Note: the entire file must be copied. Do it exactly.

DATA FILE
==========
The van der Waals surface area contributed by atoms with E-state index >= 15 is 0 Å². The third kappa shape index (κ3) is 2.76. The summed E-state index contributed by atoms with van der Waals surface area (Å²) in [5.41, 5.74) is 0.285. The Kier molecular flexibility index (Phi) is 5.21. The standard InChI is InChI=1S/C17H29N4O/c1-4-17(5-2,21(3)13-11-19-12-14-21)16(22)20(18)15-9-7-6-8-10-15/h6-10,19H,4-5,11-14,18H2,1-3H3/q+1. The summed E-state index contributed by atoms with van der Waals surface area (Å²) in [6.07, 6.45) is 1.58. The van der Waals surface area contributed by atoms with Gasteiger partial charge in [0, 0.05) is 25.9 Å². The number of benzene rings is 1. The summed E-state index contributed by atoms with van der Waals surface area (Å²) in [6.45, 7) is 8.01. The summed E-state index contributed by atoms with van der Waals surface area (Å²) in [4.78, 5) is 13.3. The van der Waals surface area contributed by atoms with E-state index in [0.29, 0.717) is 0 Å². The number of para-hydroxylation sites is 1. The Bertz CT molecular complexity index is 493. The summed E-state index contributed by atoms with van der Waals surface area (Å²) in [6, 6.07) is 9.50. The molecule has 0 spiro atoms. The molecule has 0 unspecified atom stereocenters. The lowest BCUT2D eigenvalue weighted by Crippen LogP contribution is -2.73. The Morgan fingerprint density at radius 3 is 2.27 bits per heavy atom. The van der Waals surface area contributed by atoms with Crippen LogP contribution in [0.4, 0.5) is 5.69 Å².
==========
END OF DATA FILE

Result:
The van der Waals surface area contributed by atoms with E-state index >= 15 is 0 Å². The third kappa shape index (κ3) is 2.76. The summed E-state index contributed by atoms with van der Waals surface area (Å²) in [5.41, 5.74) is 0.285. The Kier molecular flexibility index (Phi) is 5.21. The standard InChI is InChI=1S/C17H29N4O/c1-4-17(5-2,21(3)13-11-19-12-14-21)16(22)20(18)15-9-7-6-8-10-15/h6-10,19H,4-5,11-14,18H2,1-3H3/q+1. The summed E-state index contributed by atoms with van der Waals surface area (Å²) in [6.07, 6.45) is 1.58. The van der Waals surface area contributed by atoms with Gasteiger partial charge in [0, 0.05) is 25.9 Å². The number of benzene rings is 1. The summed E-state index contributed by atoms with van der Waals surface area (Å²) in [6.45, 7) is 8.01. The summed E-state index contributed by atoms with van der Waals surface area (Å²) in [4.78, 5) is 13.3. The van der Waals surface area contributed by atoms with E-state index in [0.29, 0.717) is 0 Å². The number of para-hydroxylation sites is 1. The Bertz CT molecular complexity index is 493. The summed E-state index contributed by atoms with van der Waals surface area (Å²) in [6, 6.07) is 9.50. The molecule has 0 spiro atoms. The molecule has 0 unspecified atom stereocenters. The lowest BCUT2D eigenvalue weighted by Crippen LogP contribution is -2.73. The Morgan fingerprint density at radius 3 is 2.27 bits per heavy atom. The van der Waals surface area contributed by atoms with Crippen LogP contribution in [0.4, 0.5) is 5.69 Å².